Fashion Revolution Day. Art director and style co-ordination – Emma Slade Edmondson, www.backofthewardrobe.com Photographer- Claire Pepper

Fashion Revolution Day. Photographer- Claire Pepper for Back of the Wardrobe.

Fashion is still an issue with only 1-3% of a total t-shirt price going to the producer but consumers are making a statement. The Wall Street Journal published an article recently about the high street brand Forever 21 needing a $150 million loan after a series of poor factory conditions came to light in the press. Consumers are starting to want a connection with their clothing; I definitely want to wear clothes that I can trace back to the producer.

“The industry is defined by a lack of connection between the original producer of our goods and us, the consumer. We want to change that.” Patrick Woodyard, CEO Nisolo 

Related Post: 7 Ways to Demand Supply Chain Transparency and Put an End to Fast Fashion

Quality over Quantity

I don’t want to claim that high-street brands have poor quality clothing; I’m just assuming as that’s my experience. Mass produced clothing is generally made quickly with cheap synthetic material such as polyester and rayon. It’s made to be worn a few times and then thrown away. Synthetic clothing is a big problem for the planet, seeping micro plastics into the ocean and our food chain and not breaking down easily.

Cheap and poorly made clothing seems to be falling out of favour. H&M profits have fallen 20% since 2015 due to mass stock not selling and according to The Financial Times, has forced the company to rethink their business strategy. Clearly, they are listening and are focusing on a more sustainable approach according to their 2017 Sustainability Report.

H&M Spring Summer Campaign 2017

H&M Spring Summer Campaign 2017. H&M is a leader of fast fashion and known for trendy garments cheaply priced.

The future?

Fashion giants will never disappear, they make fashion easily accessible and mainstream. What does seem to be changing are consumers’ mindset and accessibility to brand knowledge. Stereotypes of ethical and sustainable fashion are being broken down and consumers are becoming more curious about what they wear. No brand is perfect but I bet that the ones that evolve with more eco-conscious and ethical consumers will thrive.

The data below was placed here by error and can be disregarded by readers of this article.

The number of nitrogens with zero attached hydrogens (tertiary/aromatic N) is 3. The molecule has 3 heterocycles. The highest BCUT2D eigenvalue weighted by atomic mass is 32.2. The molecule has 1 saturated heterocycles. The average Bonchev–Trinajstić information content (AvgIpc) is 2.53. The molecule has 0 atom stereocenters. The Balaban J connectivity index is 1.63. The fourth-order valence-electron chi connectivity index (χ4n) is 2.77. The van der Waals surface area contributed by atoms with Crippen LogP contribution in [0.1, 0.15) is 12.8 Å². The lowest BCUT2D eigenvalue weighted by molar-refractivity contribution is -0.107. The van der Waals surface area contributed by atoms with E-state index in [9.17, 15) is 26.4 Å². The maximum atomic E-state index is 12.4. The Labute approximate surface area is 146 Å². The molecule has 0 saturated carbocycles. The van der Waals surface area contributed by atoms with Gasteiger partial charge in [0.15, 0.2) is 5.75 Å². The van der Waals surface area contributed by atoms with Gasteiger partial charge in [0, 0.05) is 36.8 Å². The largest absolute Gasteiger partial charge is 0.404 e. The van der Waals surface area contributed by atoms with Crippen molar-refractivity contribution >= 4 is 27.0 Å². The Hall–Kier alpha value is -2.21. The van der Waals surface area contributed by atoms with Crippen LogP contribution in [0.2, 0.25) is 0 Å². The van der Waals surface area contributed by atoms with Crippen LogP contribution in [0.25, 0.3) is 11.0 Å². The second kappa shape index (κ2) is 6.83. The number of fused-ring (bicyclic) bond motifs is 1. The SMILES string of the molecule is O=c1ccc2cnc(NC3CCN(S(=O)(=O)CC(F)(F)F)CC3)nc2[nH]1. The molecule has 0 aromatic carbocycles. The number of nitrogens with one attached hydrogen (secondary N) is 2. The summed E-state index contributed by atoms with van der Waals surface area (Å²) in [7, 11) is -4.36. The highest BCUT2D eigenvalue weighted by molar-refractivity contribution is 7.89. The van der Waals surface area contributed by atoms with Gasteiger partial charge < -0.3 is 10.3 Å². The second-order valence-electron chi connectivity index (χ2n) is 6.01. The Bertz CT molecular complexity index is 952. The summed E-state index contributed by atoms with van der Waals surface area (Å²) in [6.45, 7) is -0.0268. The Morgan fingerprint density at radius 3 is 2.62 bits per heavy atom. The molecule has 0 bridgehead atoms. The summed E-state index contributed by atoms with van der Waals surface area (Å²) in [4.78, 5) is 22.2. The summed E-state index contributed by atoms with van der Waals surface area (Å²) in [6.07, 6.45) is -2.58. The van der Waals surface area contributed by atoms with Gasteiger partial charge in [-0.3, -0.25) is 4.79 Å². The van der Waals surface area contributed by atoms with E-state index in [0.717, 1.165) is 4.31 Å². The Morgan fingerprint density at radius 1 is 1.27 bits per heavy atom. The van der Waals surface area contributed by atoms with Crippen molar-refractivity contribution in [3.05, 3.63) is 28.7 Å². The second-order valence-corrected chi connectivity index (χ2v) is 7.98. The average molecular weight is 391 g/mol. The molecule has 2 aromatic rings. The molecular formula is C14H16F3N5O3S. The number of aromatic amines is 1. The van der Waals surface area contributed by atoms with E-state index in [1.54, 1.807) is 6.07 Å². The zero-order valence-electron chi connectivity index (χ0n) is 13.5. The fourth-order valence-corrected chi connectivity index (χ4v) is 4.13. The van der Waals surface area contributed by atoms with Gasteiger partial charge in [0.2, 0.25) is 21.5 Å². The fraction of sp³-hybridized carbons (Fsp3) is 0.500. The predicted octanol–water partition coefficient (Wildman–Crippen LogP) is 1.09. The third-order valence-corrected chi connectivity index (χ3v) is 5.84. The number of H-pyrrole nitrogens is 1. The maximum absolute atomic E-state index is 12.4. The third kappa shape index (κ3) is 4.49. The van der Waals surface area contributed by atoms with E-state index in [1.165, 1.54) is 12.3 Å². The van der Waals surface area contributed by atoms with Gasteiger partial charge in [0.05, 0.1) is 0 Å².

To further learn about the issues in the fashion industry, this white paper published by Fashion Revolution is a great starting point.

Title image credit: H&M

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About the author

Olivia Burton

Olivia Burton

Olivia Burton has a passion for sustainability, the outdoors and science. After moving from London to Sydney three years ago, she is now an ocean addict and attempting to surf tiny waves. Olivia also runs the blog 'Sustainable Cat' which focuses on the relationship between textiles and the environment.

2 Comments

  • Great article, Olivia :). Interesting about Millennials – it totally is about that authentic connection, and I think there is a sense that what you see in magazines and store fronts isn’t real. Ironically social media that people use to present an illusion of perfection is also a democratiser. We are seeing a lot more reality and people are becoming comfortable with that. Hopefully all of this is about people understanding the true cost.

  • Thanks Frederique, I really appreciate your feedback.

    I totally agree, I really enjoy brands that use authentic communication & images. An example I have just been at looking recently is Camp Cove (https://www.campcoveswim.com/). They use images of real women and the story behind the label. I think more and more people want that authentic voice when they purchase clothing.